THE BLOG
19/08/2012 09:21 BST | Updated 17/10/2012 06:12 BST

Live Webchats: A Boring Waste of Time?

Were you watching yesterday's live A Level results day webchat with David Willets on the Telegraph's website?

Were you watching yesterday's live A Level results day webchat with David Willets on the Telegraph's website?

If you were, I bet you were BORED.

That's because live webchats - where users watch (and can ask) questions to an interviewee via a host - are usually rubbish. Especially as a vehicle for politicians to engage with the public.

They're generally boring, safe, overly-moderated and pretty much a waste of time. Here's why:

1. They're too slow

They take aaaages. In the hour-long webchat, David Willets answered sixteen questions. That's almost four minutes per question. It's too boring to sit and watch, and too distracting to do some work and keep coming back to.

Why not just ask a talented journalist just interview them properly with questions that readers send in? What it would lose in immediacy, it would gain in quality.

And is it really the best use of time for a pretty important and highly paid Minister?

2. They're too safe

Most Q&As or webchats - especially with politicians - come across as really 'safe'. That safety is probably a big appeal to elected representatives.

They can have their comfort blanket present (2 x policy experts from their Department, and 1 x press person) but it's pretty boring for everyone else.

3. They're too moderated

Often the host is really keen to get through as many questions as possible. Usually this means that any questions that haven't been answered, or answered adequately in the eyes of the questioner get ignored. For example, when - as part of an answer to a question in yesterday's webchat - Willets asked a question back. The host simply ignored this and went onto the next question. Really poor.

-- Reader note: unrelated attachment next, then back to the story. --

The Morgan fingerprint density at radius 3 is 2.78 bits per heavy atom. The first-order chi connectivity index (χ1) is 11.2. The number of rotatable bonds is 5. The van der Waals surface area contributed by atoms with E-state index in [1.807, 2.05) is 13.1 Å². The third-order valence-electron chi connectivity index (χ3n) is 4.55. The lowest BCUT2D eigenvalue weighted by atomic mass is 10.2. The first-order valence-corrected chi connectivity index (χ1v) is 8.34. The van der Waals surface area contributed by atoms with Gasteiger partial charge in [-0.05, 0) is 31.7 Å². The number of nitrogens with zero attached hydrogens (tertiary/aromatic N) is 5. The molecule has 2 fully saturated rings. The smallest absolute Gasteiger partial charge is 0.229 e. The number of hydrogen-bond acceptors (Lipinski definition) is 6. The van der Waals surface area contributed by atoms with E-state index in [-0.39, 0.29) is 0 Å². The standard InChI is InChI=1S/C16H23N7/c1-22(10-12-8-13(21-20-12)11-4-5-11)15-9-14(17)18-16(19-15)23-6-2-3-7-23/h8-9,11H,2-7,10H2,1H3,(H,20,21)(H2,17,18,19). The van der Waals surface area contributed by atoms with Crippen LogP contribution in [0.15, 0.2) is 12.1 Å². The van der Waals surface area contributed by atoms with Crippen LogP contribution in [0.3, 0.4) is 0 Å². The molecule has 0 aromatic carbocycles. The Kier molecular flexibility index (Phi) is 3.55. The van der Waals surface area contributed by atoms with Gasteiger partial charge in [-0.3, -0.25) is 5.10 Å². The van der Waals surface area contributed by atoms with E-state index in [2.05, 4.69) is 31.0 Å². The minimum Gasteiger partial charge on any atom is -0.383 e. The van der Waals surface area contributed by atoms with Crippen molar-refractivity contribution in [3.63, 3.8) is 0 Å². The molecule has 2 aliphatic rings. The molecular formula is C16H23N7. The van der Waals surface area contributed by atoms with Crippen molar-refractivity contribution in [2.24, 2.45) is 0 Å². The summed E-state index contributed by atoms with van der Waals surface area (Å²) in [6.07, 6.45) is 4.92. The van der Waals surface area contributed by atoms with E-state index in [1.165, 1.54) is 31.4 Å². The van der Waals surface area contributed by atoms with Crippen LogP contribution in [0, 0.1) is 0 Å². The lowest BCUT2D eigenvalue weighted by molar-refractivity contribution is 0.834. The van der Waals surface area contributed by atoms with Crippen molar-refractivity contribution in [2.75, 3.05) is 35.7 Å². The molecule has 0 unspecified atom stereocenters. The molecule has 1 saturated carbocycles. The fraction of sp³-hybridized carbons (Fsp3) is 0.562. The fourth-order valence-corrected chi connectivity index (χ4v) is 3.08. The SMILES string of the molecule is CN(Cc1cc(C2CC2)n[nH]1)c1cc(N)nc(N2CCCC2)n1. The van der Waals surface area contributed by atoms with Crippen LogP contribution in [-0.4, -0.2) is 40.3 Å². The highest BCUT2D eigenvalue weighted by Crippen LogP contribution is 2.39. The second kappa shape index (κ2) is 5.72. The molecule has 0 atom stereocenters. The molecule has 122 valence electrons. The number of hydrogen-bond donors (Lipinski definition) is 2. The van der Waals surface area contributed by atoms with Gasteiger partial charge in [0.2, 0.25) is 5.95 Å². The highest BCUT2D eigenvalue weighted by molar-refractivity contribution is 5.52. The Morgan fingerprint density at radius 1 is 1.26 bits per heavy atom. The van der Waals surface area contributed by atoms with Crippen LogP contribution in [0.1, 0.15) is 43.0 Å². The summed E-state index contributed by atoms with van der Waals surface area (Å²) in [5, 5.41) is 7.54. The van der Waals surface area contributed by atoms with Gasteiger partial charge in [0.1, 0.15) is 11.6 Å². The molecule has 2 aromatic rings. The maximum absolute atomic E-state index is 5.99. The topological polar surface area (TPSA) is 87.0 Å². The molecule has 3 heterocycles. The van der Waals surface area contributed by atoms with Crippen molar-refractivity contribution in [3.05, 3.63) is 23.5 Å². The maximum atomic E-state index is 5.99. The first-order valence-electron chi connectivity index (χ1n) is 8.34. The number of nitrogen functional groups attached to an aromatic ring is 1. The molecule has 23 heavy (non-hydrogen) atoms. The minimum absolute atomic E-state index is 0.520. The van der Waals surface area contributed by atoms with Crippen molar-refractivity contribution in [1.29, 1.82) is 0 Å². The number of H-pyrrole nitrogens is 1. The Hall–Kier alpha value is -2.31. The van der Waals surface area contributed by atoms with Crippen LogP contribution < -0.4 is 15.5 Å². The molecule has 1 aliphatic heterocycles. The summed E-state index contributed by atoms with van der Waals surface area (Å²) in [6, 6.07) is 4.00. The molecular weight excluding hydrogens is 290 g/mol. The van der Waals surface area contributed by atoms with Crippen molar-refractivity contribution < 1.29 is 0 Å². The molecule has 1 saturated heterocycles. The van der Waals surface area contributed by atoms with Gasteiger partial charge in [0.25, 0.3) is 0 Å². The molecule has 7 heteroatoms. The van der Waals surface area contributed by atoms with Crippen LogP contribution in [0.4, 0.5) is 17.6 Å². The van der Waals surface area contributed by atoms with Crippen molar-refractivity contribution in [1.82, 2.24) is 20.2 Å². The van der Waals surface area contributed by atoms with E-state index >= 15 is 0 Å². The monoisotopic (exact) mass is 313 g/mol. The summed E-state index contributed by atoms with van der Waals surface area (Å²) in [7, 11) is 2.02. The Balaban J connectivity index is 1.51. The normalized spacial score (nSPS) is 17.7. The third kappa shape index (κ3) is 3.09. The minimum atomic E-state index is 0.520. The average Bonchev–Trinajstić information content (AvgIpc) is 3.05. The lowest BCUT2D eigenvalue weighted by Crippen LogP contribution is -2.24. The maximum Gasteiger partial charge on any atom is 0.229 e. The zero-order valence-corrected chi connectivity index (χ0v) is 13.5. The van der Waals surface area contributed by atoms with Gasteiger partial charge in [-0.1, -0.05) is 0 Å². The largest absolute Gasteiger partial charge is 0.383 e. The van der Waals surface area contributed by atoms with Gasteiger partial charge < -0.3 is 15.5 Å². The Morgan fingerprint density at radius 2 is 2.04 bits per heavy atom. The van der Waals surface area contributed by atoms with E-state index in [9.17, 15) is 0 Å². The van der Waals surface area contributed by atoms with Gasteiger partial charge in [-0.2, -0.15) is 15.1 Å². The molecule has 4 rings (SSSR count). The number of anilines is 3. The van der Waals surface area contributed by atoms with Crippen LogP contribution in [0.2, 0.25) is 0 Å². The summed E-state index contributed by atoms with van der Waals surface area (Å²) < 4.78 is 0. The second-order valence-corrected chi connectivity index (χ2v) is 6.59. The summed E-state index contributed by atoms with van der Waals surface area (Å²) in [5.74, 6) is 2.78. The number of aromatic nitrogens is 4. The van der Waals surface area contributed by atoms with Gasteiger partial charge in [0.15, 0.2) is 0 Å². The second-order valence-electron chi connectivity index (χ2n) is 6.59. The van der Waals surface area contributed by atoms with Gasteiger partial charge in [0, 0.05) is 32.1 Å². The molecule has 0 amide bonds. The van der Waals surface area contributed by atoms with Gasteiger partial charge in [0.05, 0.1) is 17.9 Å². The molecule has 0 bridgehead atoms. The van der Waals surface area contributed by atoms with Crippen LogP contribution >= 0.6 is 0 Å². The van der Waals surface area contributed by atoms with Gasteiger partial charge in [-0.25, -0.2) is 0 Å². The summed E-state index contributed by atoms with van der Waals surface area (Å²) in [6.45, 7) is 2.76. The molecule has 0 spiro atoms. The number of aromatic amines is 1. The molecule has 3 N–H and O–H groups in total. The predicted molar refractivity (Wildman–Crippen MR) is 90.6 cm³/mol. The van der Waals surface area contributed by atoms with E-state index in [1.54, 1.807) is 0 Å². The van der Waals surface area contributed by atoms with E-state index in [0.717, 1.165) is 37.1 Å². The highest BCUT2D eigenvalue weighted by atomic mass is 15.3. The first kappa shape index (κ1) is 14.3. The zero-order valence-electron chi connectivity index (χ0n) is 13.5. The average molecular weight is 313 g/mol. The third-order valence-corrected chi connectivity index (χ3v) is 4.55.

4. It's usually stuff we already know

Out of today's sixteen questions, Willets was asked seven practical questions about clearing and getting a place at university.

These are REALLY important questions, and although it's nice to have someone important answer them, the information, guidance and support organisations are already out there.

5. There's no conversation

If a question is picked, it's answered and things immediately move on. There's no chance to say 'I think that's wrong', or 'you haven't answered what I was asking'. Or even 'thanks, that reply was amazing'. Too often, it's pseudo-participation.

In conclusion, interaction between politicians and us lot needs to be encouraged.

But just because it's online it doesn't automatically make it cool, innovative, or actually any good at all.

I guess this list might be unfortunate characteristics of any interaction with a Minister. But given the choice, how do you think that a Minister could better use one hour online in a more collaborative and less boring way?

Live tweet? A simple video with pre-submitted questions? Would love to hear your views....